Many Ugandans follow politics with keen interest, and President Yoweri Musevei’s 34-year tenure notwithstanding, politics is a frequent topic of in-depth conversation and spirited debate among friends and acquaintances, and my conversations with my mentor are no exception. Below I have provided a number of words and phrases crucial to discussing politics with Acholi speakers in northern Uganda, along with some explanations of the contexts in which they might arise and their cultural implications, as I understand them.
Cungu iwibiye: Politics. The literal definition of the term is ‘standing on an anthill’ (cungu: to stand; iwi: on top; biye: anthill), hinting at the its origins in the authoritarian, top-down politics of the colonial period.
Lacungu (pl. lucungu): Representative or candidate (lit. ‘one who stands’). The verb cungu can also refer to the act of running for office.
- Sample sentence: Abicungu i yer me tedero ma obitimme i mwaka ma bino: I will run in the next year’s local election.
Yer: election; derived from the verb yero (to choose).
Loyo: To win.
Poto: To lose.
Cik: Law, order or command.
Ot moko cik: Parliament (lit. ‘house of fixing laws’).
Lamok cik (pl. lumok cik): Lawmaker/Member of Parliament.
Bolo kwir: To vote.
Lacwak (pl. lucwak): Supporter; from the verb cwako (to support).
Wonkom: Chairperson. This usually refers to holders of local offices within Uganda’s decentralized political system, such as district sub-county chairmen.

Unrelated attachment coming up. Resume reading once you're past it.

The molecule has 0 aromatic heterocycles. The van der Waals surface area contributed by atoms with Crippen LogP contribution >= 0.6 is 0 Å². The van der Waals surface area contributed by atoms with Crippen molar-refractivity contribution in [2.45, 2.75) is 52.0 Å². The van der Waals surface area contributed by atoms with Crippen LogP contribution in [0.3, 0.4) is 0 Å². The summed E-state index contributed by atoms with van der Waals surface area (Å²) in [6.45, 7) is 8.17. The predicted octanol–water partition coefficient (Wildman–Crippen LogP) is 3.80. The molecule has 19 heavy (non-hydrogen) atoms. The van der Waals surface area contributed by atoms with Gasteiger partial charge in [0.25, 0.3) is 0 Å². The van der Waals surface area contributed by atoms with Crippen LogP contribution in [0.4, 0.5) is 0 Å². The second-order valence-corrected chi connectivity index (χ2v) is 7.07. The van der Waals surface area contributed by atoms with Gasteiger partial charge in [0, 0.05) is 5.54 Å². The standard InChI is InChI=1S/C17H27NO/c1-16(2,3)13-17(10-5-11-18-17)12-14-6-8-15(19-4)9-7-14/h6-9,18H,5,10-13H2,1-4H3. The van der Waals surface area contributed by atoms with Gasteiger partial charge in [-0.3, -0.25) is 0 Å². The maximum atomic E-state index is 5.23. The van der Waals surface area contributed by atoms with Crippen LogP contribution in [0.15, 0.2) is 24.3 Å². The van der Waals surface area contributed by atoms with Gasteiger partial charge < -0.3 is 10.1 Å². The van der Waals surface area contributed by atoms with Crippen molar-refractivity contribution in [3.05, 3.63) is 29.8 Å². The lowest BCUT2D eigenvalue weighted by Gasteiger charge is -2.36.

Lakub (pl. lukub) : Commissioner.
Latela (pl. lutela): Leader.
Latela tekwaro: Traditional leader.
Rwot (pl. rwodi): Chief.
- Chiefs and traditional leaders were recognized by the Ugandan government in the 1995 constitution, and many play an important role in political life in their respective regions.
- Sample sentence: Rwot obiyubo laro ngom weng i cab-kaunti man: The chief will solve all of the land conflicts in this sub-county.
Lamii tam (pl. lumii tam): Adviser.
Preciden/Ladit Lobo: President.
Lapilida (pl. lupilida): Lawyer.
Langol kop (pl. lungol kop): Judge.
- As of late, legal terms have figured prominently in political discussions in northern Uganda, as people closely monitor both the controversy surrounding the removal of constitutional amendments to prolong President Museveni’s stay in power and the trial of Dominic Ongwen, an Acholi and former commander in the Lord’s Resistance Army rebel group, at the International Criminal Court.
- Sample sentence: Ngo manyen i lok me pido ikom Dominic Ongwen? Atamo ni pe omyero gicwale inyim ICC; omyero ecung inyim kot kany wek langol kop me Uganda twero miye pwud: What’s new in the case against Dominic Ongwen? I think that they shouldn’t have sent him before the ICC; he should stand before a court here so that a Ugandan judge can give him his sentence.
Camcana: Corruption. The literal translation is ‘eating my suffering’ (camo: to eat; can: suffering/misfortune; –a: possessive suffix).
Lok angeya: Media/news.
Lacoyo lok angeya: Journalist.
Dul ma pe jenge ikom gamente: Non-governmental organization.
Dongo lobo: Development.
Twero pa dano: Human rights.
Tuuru gamente: To overthrow the government.
Weko ker: To leave power.
Lugwok kuc: Security personnel. From gwoko (to protect) and kuc (peace).
Dano ma pe rwatte ki gamente: Dissident/opposition member.
Alokaloka me tela: Change in leadership.
Note: To express certain terms, Acholi speakers use altered versions of English words. For instance, ‘democracy’ becomes demokraci, ‘sub-county’ becomes cab-kaunti and ‘district’ becomes dictrik.